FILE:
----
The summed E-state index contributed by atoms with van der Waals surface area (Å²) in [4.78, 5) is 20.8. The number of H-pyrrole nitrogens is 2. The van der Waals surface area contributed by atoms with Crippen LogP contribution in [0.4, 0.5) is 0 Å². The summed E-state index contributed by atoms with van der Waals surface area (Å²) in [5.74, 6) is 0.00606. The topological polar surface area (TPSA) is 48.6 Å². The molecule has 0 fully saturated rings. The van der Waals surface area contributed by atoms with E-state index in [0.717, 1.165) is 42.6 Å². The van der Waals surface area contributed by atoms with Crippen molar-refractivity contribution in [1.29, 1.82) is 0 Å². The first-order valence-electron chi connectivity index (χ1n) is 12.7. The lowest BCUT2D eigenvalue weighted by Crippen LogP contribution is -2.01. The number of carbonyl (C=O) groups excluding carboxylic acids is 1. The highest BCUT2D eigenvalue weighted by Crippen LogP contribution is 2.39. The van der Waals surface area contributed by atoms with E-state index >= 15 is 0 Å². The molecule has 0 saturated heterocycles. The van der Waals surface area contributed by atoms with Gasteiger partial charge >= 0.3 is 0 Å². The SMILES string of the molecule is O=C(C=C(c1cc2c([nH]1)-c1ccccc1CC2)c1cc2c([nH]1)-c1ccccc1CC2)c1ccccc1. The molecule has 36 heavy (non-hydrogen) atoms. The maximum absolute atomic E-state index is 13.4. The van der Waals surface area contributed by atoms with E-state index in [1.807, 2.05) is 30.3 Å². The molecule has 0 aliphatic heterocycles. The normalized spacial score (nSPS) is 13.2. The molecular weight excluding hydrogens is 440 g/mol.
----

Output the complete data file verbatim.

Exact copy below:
The summed E-state index contributed by atoms with van der Waals surface area (Å²) in [4.78, 5) is 20.8. The number of H-pyrrole nitrogens is 2. The van der Waals surface area contributed by atoms with Crippen LogP contribution in [0.4, 0.5) is 0 Å². The summed E-state index contributed by atoms with van der Waals surface area (Å²) in [5.74, 6) is 0.00606. The topological polar surface area (TPSA) is 48.6 Å². The molecule has 0 fully saturated rings. The van der Waals surface area contributed by atoms with E-state index in [0.717, 1.165) is 42.6 Å². The van der Waals surface area contributed by atoms with Crippen molar-refractivity contribution in [1.29, 1.82) is 0 Å². The first-order valence-electron chi connectivity index (χ1n) is 12.7. The lowest BCUT2D eigenvalue weighted by Crippen LogP contribution is -2.01. The number of carbonyl (C=O) groups excluding carboxylic acids is 1. The highest BCUT2D eigenvalue weighted by Crippen LogP contribution is 2.39. The van der Waals surface area contributed by atoms with E-state index >= 15 is 0 Å². The molecule has 0 saturated heterocycles. The van der Waals surface area contributed by atoms with Gasteiger partial charge >= 0.3 is 0 Å². The SMILES string of the molecule is O=C(C=C(c1cc2c([nH]1)-c1ccccc1CC2)c1cc2c([nH]1)-c1ccccc1CC2)c1ccccc1. The molecule has 36 heavy (non-hydrogen) atoms. The maximum absolute atomic E-state index is 13.4. The van der Waals surface area contributed by atoms with E-state index in [1.807, 2.05) is 30.3 Å². The molecule has 0 aliphatic heterocycles. The normalized spacial score (nSPS) is 13.2. The molecular weight excluding hydrogens is 440 g/mol.